20 – 21st Nov 2010
Another classic trip for PTC, but I’m not sure when the club last did it.
It was listed in Footnotes without a leader which doesn’t generate maximum interest, so when Dan enquired, Gary told him, “you’re the leader if we get any other enquiries”. The weather canned our Earnslaw expedition the week before, so I defaulted to the Tops trip and Dan and I were happy to go just with us two and on a trip neither of us had done before. We were still happy to try when the forecast deteriorated somewhat, although suggesting little wind.
Leaving town at 7am, we were walking from Deerstalkers at 9.30am in overcast, calm, warm nor’west conditions. Conditions in the bush were very dry as we trundled around the corner into the Nina and the turn-off sign to the Tops. We didn’t notice the markers but walked out to the river anyway and a moderately serious crossing to start up through the bush leading to the tops. Being east coast beech, it was reasonably open with a steepish but straightforward climb. As the morning progressed, it started getting damp as a messy weather front moving up the island arrived. Higher up, numerous windfalls covered the spur, making progress more of a bush bash. But we finally emerged at the bush-line and a cairn, at 12.30pm, three hours later.
At point 1662m we knew we had to change direction, Dan had spotted a really big tarn up ahead, but I was still fluffing with compass bearings when out of the mist appeared a figure—Jesse, a North American geologist, who was followed by Sue. Both were clad in lightweight gear, wore sneakers, camelbacks and carried a little food. They had followed us from Palmer Lodge and were out on a day walk of the same circuit we were doing over the weekend. They were happy to wait for us at various points as we curved around to point 1625m; the dropping-off point down to Devilskin Saddle. Walking with them, Sue fed a steady stream of route information to Jesse. But she hadn’t been there before, just memorized the map details. They went ahead down the spur to the saddle, so they could have a quick second lunch before continuing. Dan and I arrived at 5.30pm. By now fairly soggy and with our likewise soggy new friends almost ready to move out of the biv. and continue.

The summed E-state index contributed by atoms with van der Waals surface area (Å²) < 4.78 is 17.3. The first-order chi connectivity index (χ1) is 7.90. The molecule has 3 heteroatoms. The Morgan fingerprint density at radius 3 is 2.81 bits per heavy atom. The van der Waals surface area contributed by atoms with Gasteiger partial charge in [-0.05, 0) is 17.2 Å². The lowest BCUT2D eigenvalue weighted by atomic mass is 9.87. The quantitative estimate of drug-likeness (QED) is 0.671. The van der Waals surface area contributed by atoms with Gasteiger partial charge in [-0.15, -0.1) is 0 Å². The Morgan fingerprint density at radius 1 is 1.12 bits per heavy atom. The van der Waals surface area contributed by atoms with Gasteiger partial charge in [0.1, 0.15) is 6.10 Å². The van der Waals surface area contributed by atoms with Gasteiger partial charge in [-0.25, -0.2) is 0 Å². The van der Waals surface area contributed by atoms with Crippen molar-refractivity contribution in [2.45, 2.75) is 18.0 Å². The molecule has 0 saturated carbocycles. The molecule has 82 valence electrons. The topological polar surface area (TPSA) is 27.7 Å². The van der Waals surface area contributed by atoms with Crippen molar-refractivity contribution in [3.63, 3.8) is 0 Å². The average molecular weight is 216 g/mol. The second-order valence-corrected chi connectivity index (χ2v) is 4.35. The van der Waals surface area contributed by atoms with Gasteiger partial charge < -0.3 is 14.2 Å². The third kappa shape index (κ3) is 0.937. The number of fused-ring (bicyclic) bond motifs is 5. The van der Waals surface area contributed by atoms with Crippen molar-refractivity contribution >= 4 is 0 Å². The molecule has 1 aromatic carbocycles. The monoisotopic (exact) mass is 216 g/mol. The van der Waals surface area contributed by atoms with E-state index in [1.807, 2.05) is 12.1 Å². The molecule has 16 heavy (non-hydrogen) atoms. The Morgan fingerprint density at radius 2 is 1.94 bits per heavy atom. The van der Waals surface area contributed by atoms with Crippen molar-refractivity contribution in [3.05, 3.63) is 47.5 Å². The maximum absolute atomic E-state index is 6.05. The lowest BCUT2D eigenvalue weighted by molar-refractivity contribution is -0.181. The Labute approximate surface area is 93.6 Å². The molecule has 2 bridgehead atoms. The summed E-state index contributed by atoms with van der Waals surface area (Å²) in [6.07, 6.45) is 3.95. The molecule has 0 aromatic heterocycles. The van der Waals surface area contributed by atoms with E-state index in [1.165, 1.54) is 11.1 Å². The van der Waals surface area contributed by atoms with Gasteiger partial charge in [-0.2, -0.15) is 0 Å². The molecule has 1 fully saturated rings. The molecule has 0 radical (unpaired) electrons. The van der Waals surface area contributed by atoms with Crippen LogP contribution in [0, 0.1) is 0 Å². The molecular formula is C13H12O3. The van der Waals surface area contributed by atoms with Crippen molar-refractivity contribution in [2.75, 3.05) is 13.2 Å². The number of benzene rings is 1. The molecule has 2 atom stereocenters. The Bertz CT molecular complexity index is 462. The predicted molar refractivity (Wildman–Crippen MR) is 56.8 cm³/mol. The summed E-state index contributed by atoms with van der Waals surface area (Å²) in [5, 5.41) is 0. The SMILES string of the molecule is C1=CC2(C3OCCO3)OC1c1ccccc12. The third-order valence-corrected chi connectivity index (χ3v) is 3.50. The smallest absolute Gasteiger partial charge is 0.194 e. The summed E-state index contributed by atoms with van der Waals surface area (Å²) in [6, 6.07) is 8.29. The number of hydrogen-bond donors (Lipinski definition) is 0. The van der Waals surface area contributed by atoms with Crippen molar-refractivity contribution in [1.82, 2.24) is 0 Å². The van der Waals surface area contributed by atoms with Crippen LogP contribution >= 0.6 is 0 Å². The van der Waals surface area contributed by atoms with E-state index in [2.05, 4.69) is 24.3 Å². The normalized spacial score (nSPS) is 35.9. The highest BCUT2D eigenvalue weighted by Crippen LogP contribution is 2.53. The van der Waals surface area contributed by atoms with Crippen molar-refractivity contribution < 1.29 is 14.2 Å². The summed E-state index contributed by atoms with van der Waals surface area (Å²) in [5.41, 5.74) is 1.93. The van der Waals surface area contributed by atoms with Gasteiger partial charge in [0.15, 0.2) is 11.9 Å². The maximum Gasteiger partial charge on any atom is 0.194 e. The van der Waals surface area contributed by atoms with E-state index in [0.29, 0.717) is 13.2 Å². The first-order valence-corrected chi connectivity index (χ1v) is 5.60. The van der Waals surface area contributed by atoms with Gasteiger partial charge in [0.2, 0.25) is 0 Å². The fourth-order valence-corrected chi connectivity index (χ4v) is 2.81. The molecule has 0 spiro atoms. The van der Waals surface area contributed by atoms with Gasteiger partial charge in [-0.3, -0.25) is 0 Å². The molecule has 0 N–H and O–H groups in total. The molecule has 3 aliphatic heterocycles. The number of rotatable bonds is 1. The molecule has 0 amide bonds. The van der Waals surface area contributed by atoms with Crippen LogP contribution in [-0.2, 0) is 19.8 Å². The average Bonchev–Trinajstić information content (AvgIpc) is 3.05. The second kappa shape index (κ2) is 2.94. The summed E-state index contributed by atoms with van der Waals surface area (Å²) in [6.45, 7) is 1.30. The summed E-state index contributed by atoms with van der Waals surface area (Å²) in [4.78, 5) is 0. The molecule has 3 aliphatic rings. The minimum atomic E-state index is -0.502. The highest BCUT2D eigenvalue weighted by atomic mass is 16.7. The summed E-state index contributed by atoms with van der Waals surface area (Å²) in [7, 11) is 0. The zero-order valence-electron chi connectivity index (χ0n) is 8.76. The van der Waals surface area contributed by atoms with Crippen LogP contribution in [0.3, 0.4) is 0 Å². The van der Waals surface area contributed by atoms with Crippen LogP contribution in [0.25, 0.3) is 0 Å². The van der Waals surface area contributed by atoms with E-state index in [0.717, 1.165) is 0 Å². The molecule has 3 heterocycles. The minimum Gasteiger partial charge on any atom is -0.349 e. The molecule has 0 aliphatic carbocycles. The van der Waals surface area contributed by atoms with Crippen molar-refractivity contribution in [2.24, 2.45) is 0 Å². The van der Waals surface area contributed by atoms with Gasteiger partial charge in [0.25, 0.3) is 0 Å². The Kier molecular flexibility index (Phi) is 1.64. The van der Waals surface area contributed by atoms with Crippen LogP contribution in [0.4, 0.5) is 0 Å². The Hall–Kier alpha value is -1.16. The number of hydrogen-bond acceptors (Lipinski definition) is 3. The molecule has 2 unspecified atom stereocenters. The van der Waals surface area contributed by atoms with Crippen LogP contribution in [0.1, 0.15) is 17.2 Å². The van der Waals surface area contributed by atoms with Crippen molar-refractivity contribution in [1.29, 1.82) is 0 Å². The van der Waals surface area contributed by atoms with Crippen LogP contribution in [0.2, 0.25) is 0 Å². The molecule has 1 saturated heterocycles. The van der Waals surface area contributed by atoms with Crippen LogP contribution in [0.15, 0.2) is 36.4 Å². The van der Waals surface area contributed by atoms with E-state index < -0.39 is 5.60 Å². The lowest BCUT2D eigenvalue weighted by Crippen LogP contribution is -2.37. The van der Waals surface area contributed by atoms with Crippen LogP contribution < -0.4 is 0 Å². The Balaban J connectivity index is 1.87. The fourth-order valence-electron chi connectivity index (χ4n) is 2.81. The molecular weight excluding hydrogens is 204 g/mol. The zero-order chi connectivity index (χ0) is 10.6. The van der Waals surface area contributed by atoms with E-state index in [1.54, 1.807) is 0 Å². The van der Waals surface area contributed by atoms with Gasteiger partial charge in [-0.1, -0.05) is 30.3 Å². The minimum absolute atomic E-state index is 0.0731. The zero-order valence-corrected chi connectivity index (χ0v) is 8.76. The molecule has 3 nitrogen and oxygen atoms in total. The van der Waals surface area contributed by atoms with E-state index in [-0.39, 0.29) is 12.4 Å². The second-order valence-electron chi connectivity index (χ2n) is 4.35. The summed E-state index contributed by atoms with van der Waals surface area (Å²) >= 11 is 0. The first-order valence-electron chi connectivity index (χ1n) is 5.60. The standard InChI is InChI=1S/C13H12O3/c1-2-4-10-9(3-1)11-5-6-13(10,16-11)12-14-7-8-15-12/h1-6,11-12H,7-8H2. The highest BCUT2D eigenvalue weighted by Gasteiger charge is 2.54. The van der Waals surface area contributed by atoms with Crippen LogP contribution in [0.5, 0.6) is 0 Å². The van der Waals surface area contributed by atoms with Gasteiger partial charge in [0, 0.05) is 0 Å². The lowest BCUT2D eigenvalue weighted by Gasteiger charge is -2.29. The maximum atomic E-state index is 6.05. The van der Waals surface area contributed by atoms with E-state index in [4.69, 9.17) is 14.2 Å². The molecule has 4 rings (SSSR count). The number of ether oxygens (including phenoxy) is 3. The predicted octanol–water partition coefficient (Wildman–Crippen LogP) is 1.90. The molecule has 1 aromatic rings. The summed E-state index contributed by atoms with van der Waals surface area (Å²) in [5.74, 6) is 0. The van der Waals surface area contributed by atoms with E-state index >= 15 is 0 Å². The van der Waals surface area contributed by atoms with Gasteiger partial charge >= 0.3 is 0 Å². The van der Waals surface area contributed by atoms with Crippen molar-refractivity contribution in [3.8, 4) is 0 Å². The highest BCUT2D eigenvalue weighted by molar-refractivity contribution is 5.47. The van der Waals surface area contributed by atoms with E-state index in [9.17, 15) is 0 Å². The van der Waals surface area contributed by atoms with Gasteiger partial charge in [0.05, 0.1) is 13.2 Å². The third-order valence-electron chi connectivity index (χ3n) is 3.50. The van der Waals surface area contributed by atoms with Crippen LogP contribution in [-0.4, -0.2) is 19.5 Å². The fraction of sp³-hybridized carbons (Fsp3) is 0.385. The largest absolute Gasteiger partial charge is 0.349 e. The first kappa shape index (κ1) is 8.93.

The “new” 2008 Devil’s Den Biv.is one of the five built with the “Helen Clark” money, so the details of the biv were familiar to me from the planning consultation stage, but the first time Dan or I had used one. It’s not where the old biv was down in the bush on a grassy but dark terrace. It is right on the saddle, about 100m up the spur on the western side. As in the plan, it has windows on three sides including in the door, two beds and was a pleasure to stay in. As well as the loo further up the hill, it has a large water tank, but this was almost empty thanks to the dry conditions and probably the number of visitors. With a little top up, we managed without having to trek across to the creek. We dried out and settled in, for a leisurely evening and meal.
It was dry in the morning and not cold, but still clouded in with little wind. Up reasonably early, we were walking by 7.40am, down the track on the true right of Blind Stream. The upper stream area would be lovely on a sunny morning. Passing the old biv site and up and down through the bush, we eventually reached the steep drop from 1100m down to 900m. From about 9.30am, we started to see occasional patches of sunshine as the cloud cleared. By the time we passed Nina Hut, sunshine was almost the norm. At 12.20pm we stopped for a “tramping lunch” with less than 30 minutes to go to the road and were back at the car at 1.15pm.
We were both glad we decided to go on a so-so forecast but Sylvia Tops trip is a must for a repeat some time soon—Nov, Dec or Jan and with two to four people. We were Dan Pryce and Merv Meredith (MM)